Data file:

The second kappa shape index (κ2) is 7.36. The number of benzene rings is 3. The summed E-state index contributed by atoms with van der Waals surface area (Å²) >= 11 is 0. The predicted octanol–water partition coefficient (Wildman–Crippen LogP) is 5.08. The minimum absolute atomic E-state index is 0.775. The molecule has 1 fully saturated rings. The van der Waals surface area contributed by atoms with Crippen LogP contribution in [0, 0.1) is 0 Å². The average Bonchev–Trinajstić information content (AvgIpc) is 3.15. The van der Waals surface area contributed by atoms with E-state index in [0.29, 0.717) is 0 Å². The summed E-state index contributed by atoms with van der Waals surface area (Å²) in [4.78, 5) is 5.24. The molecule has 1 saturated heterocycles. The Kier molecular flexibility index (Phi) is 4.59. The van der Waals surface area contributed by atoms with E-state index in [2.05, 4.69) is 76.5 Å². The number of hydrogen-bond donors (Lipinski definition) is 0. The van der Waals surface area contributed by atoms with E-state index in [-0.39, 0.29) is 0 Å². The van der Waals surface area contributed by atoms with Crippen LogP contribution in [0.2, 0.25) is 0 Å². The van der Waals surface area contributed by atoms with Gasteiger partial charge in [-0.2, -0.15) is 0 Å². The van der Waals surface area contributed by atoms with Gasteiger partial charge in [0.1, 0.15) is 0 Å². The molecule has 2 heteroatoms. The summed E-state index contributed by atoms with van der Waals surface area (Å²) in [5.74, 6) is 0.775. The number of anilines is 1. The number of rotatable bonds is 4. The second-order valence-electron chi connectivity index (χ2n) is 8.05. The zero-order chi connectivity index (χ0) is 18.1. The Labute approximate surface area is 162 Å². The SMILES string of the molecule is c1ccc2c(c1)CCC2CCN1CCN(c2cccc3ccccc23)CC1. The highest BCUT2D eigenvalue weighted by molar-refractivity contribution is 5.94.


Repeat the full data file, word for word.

The second kappa shape index (κ2) is 7.36. The number of benzene rings is 3. The summed E-state index contributed by atoms with van der Waals surface area (Å²) >= 11 is 0. The predicted octanol–water partition coefficient (Wildman–Crippen LogP) is 5.08. The minimum absolute atomic E-state index is 0.775. The molecule has 1 fully saturated rings. The van der Waals surface area contributed by atoms with Crippen LogP contribution in [0, 0.1) is 0 Å². The average Bonchev–Trinajstić information content (AvgIpc) is 3.15. The van der Waals surface area contributed by atoms with E-state index in [0.29, 0.717) is 0 Å². The summed E-state index contributed by atoms with van der Waals surface area (Å²) in [4.78, 5) is 5.24. The molecule has 1 saturated heterocycles. The Kier molecular flexibility index (Phi) is 4.59. The van der Waals surface area contributed by atoms with E-state index in [2.05, 4.69) is 76.5 Å². The number of hydrogen-bond donors (Lipinski definition) is 0. The van der Waals surface area contributed by atoms with E-state index in [-0.39, 0.29) is 0 Å². The van der Waals surface area contributed by atoms with Crippen LogP contribution in [0.2, 0.25) is 0 Å². The van der Waals surface area contributed by atoms with Gasteiger partial charge in [-0.2, -0.15) is 0 Å². The van der Waals surface area contributed by atoms with Gasteiger partial charge in [0.1, 0.15) is 0 Å². The molecule has 2 heteroatoms. The summed E-state index contributed by atoms with van der Waals surface area (Å²) in [5.74, 6) is 0.775. The number of anilines is 1. The number of rotatable bonds is 4. The second-order valence-electron chi connectivity index (χ2n) is 8.05. The zero-order chi connectivity index (χ0) is 18.1. The Labute approximate surface area is 162 Å². The SMILES string of the molecule is c1ccc2c(c1)CCC2CCN1CCN(c2cccc3ccccc23)CC1. The highest BCUT2D eigenvalue weighted by molar-refractivity contribution is 5.94.